Tooele baseball coach Nolan Stouder has a tough job ahead of him.
The Buffaloes have struggled for years on the diamond, losing game after game and missing the state tournament season after season.
Last week’s two-game set against county rival Stansbury showed just how far the Buffs have to go to get where they want to be, as they were outscored 39-2 over nine innings in a pair of blowout losses. After starting the season 3-0, Tooele has now lost three straight and Stouder worried that his squad had slipped back into some of its old habits.
There are few things more difficult in sports than reversing a losing culture, particularly in high school sports. Maintaining a losing tradition is much easier than building a winning tradition. And for all the physical errors that Tooele made in losing those two games to Stansbury, the Buffs’ problem is more mental than it is anything else.
The kids who are on this year’s Tooele team have grown up watching the Buffs struggle since they were in elementary school. That can mess with your psyche for sure. Yes, you enter every season believing you’re going to go undefeated and win the state championship. But the moment you suffer that first defeat, a team that’s grown so accustomed to losing has a hard time not slipping into the “here we go again” mentality.
One error becomes two. Shoulders slump. The feeling after striking out is more one of resignation than frustration.
That’s not to say Tooele has given up on the season. Far from it, in fact. The Buffs showed too much promise in those first few games to believe that they’re ready to pack it in. They’ll have an impact on the race for a postseason berth at very least, if they don’t get there themselves.
But I’ve been around my fair share of prep sports programs that have gone through years of losing, and I know that pulling yourself out of that rut is a lot easier said than done.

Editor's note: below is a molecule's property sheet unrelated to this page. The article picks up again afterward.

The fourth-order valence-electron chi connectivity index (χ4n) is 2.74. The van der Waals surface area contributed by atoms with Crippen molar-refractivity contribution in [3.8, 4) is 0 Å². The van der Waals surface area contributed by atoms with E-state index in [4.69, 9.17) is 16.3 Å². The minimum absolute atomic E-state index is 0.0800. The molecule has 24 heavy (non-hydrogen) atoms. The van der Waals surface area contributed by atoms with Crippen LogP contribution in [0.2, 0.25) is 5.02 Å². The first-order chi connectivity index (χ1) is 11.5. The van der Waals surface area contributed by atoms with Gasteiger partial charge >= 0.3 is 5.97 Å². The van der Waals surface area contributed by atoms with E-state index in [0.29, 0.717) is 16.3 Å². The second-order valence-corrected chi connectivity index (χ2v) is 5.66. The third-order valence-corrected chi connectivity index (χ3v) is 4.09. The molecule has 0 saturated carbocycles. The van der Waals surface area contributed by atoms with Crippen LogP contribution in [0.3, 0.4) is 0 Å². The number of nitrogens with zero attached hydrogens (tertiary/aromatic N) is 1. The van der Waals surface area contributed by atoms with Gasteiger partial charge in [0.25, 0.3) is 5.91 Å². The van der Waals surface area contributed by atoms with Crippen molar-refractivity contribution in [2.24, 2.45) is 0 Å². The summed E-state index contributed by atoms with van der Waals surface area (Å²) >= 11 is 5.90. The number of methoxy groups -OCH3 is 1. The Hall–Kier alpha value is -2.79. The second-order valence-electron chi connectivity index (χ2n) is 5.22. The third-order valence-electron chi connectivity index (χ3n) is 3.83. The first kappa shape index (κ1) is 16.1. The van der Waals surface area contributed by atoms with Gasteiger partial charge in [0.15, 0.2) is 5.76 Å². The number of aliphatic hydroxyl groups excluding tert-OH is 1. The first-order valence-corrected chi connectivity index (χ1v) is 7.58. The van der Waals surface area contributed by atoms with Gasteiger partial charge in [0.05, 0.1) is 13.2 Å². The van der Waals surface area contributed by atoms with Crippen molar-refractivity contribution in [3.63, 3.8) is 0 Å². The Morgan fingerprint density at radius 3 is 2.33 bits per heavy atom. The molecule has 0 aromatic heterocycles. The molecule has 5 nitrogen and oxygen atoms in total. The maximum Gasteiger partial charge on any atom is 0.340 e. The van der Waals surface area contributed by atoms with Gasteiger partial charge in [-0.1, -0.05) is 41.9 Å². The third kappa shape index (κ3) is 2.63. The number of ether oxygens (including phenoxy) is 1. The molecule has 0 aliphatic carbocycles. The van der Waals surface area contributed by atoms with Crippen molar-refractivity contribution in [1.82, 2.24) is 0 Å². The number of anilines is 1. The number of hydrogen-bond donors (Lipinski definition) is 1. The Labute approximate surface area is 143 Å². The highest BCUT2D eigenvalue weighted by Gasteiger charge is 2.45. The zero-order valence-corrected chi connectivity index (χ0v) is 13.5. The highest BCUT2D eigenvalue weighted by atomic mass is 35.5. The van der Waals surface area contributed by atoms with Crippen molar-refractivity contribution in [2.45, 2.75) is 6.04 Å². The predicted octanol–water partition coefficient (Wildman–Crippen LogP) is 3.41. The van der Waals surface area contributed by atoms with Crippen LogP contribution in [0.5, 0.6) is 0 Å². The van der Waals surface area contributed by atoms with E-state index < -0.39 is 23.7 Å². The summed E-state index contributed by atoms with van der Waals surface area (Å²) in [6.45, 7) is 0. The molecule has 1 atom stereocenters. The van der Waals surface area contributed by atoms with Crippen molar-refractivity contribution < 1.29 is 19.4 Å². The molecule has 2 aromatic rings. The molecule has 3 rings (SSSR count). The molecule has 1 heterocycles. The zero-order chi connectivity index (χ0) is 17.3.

At one point, my high school’s football team had the longest losing streak in the state, and had won only three games in a span of five years. Then something changed, and they suddenly became a contender, eventually winning the state championship three years after I graduated.
My college football team went 1-10 when I was a freshman, and it took several years and three different head coaches to get SUU to where it is today.
In pro sports, look at the Cleveland Browns or the Oakland (soon-to-be Las Vegas) Raiders. The Raiders finally broke through for their first winning season since 2002 last year, while the Browns are, well, the Browns.
Then again, look at the Kansas City Royals. That team had been awful since before many of their current players were born, and look what eventually happened with them. They found a way to believe, became a contender almost overnight and won back-to-back American League pennants, eventually winning the World Series.
It would be all too easy for the Tooele baseball team to fall into a Cleveland Browns-like trap, thinking that just because their predecessors lost, that means they’re going to lose too. Stouder isn’t going to allow that to happen — at least not without doing all he can to instill a winning attitude in his players in hopes that they can eventually break their slump.
It will take a lot of work, but maybe someday Tooele’s baseball team can experience a Royals-esque renaissance.
Darren Vaughan is a veteran sports writer from Moab, Utah. He hopes another purple-clad team — the Colorado Rockies — can experience their own Royals-like run in 2017. Email him at firstname.lastname@example.org.